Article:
Sacred Scripture is the Word of God but “there are some things in them that are hard to understand” (2Peter 3:16).

Consequently, the interpretation of Sacred Scripture has always involved difficulties and debates.

These have become more intricate in modernity.

The Protestant Reformation disputed the normativity of Tradition and the Church’s magisterium for the interpretation of Scripture.

The development of historical research provided an array of new techniques and insights. Unfortunately, these have often been divorced from the rule of faith and wedded to rationalist premises.

What then are the proper principles that allow us to hear what God is really saying to us in Sacred Scripture?

On the one hand, the Church teaches us to give priority to the literal or historical sense of Scripture, by taking into account the hagiographer’s intention and modes of writing.

“On the other hand, since Scripture must be interpreted in the same Spirit in which it was written, the [Second Vatican Council’s] Dogmatic Constitution [on Divine Revelation] indicates three fundamental criteria for an appreciation of the divine dimension of the Bible: 1) the text must be interpreted with attention to the unity of the whole of Scripture; nowadays this is called canonical exegesis; 2) account is be taken of the living Tradition of the whole Church; and, finally, 3) respect must be shown for the analogy of faith.” (Benedict XVI, Post-synodal exhortation Verbum Dei).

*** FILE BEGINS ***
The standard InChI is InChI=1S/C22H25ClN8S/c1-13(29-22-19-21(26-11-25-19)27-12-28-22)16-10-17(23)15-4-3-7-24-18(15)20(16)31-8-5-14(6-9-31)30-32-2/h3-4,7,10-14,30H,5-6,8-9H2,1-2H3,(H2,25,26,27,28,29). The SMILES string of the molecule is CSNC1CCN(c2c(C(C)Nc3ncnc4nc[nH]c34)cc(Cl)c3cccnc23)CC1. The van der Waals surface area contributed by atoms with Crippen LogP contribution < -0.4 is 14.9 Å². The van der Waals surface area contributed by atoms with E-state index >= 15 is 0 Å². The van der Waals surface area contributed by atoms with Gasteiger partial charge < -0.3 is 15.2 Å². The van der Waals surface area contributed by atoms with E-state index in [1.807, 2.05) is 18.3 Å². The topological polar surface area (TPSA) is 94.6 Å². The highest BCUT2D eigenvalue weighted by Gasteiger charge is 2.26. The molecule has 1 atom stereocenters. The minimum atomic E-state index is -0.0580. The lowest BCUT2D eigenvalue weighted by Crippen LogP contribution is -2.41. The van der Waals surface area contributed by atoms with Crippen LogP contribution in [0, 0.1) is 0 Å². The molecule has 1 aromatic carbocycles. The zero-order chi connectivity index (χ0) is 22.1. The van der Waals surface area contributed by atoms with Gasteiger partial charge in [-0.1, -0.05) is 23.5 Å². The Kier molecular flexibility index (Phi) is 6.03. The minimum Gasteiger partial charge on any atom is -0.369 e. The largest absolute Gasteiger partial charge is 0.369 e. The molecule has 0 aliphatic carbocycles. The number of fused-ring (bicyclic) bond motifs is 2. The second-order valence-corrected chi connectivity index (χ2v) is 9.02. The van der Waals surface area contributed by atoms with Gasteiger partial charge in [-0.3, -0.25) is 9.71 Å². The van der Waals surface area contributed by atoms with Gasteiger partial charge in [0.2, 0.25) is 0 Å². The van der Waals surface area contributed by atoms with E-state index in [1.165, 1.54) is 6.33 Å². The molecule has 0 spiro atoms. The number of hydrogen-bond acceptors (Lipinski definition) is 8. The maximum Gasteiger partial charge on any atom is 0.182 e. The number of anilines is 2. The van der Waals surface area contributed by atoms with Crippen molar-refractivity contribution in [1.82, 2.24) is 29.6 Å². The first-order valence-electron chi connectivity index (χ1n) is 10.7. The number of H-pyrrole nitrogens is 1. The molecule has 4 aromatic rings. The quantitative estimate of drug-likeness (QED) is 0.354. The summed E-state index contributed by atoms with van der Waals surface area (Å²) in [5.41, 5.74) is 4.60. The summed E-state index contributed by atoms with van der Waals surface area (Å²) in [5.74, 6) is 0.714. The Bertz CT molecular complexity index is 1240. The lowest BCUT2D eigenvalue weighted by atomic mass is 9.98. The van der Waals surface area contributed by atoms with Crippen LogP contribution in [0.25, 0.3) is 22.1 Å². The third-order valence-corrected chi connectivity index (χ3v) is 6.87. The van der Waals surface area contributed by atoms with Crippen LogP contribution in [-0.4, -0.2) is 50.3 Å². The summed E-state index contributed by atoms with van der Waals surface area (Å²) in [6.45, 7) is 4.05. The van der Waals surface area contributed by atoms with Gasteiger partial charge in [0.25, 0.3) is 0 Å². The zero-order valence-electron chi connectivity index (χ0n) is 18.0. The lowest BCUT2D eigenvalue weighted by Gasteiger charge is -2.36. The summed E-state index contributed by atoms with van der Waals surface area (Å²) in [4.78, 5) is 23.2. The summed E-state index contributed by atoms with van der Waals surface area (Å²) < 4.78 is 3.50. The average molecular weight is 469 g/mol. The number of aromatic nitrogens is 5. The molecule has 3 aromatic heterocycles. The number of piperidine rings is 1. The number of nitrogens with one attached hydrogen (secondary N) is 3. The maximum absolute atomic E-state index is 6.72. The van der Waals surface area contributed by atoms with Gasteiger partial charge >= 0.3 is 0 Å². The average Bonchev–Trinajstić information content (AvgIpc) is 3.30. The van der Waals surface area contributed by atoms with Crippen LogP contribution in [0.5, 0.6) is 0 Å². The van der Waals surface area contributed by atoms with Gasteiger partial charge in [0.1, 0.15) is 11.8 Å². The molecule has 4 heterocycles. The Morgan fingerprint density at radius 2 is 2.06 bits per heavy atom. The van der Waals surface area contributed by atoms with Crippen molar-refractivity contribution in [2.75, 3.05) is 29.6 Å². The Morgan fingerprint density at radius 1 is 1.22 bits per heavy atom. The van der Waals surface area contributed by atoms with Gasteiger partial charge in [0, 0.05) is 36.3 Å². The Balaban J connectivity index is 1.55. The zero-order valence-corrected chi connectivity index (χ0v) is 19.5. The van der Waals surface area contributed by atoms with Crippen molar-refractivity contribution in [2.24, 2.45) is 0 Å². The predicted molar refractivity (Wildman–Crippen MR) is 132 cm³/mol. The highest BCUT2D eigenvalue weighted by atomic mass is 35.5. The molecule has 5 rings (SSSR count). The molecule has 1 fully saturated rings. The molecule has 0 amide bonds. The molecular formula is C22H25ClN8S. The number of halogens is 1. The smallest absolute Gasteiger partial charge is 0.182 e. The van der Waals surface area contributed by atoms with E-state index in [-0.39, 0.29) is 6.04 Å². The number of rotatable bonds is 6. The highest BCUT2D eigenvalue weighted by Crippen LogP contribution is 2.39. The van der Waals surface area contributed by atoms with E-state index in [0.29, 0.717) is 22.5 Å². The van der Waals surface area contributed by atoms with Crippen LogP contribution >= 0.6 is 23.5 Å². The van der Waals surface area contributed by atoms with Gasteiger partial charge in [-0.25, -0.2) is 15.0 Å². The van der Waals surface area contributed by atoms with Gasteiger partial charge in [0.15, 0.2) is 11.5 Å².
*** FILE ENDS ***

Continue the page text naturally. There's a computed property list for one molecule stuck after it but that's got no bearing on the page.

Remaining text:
In this interview, Dr. Jeffrey L. Morrow explains the Church’s principles of biblical interpretation and takes us through some of the best books on them. In part two, he discusses some further recommended readings.

Dr. Jeffrey L. Morrow is Professor of Theology at Immaculate Conception Seminary School of Theology at Seton Hall University. A Jewish convert to Catholicism, he specializes in the history of modern biblical interpretation. Among his publications are Jesus’ Resurrection: A Jewish Convert Examines the Evidence, A Catholic Guide to the Old Testament (co-authored with Jeff Cavins and others), Murmuring Against Moses: The Contentious History and Contested Future of Pentateuchal Studies (co-authored with John Bergsma), and Modern Biblical Criticism as a Tool of Statecraft (co-authored with Scott Hahn).

  1. Dogmatic Constitution on Divine Revelation Dei Verbum
    Second Vatican Council
  2. Verbum Domini:Post-Synodal Exhortation on The Word of God in the Life and Ministry of the Church
    by Benedict XVI
  3. Letter and Spirit: From Written Text to Living Word in the Liturgy (also availble for Kindle)